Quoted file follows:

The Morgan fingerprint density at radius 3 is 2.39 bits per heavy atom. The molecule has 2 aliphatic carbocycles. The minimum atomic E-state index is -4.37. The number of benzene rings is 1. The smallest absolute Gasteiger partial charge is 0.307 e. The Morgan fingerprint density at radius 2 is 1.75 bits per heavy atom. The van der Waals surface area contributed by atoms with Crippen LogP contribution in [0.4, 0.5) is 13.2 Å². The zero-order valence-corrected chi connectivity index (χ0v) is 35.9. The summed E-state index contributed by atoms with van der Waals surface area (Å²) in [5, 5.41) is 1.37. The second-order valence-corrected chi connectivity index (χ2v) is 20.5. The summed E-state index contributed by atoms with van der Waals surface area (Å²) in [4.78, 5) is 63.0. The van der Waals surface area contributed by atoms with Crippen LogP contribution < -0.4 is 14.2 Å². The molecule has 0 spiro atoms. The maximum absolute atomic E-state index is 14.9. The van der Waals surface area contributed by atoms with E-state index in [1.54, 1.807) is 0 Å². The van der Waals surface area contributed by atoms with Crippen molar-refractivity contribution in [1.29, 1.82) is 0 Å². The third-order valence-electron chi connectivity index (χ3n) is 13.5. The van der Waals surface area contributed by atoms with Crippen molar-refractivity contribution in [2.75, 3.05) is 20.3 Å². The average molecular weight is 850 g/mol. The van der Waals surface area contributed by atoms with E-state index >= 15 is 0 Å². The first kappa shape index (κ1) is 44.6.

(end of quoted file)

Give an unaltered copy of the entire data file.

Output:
The Morgan fingerprint density at radius 3 is 2.39 bits per heavy atom. The molecule has 2 aliphatic carbocycles. The minimum atomic E-state index is -4.37. The number of benzene rings is 1. The smallest absolute Gasteiger partial charge is 0.307 e. The Morgan fingerprint density at radius 2 is 1.75 bits per heavy atom. The van der Waals surface area contributed by atoms with Crippen LogP contribution in [0.4, 0.5) is 13.2 Å². The zero-order valence-corrected chi connectivity index (χ0v) is 35.9. The summed E-state index contributed by atoms with van der Waals surface area (Å²) in [5, 5.41) is 1.37. The second-order valence-corrected chi connectivity index (χ2v) is 20.5. The summed E-state index contributed by atoms with van der Waals surface area (Å²) in [4.78, 5) is 63.0. The van der Waals surface area contributed by atoms with Crippen LogP contribution < -0.4 is 14.2 Å². The molecule has 0 spiro atoms. The maximum absolute atomic E-state index is 14.9. The van der Waals surface area contributed by atoms with E-state index in [1.54, 1.807) is 0 Å². The van der Waals surface area contributed by atoms with Crippen molar-refractivity contribution in [1.29, 1.82) is 0 Å². The third-order valence-electron chi connectivity index (χ3n) is 13.5. The van der Waals surface area contributed by atoms with Crippen molar-refractivity contribution in [2.75, 3.05) is 20.3 Å². The average molecular weight is 850 g/mol. The van der Waals surface area contributed by atoms with E-state index >= 15 is 0 Å². The first kappa shape index (κ1) is 44.6.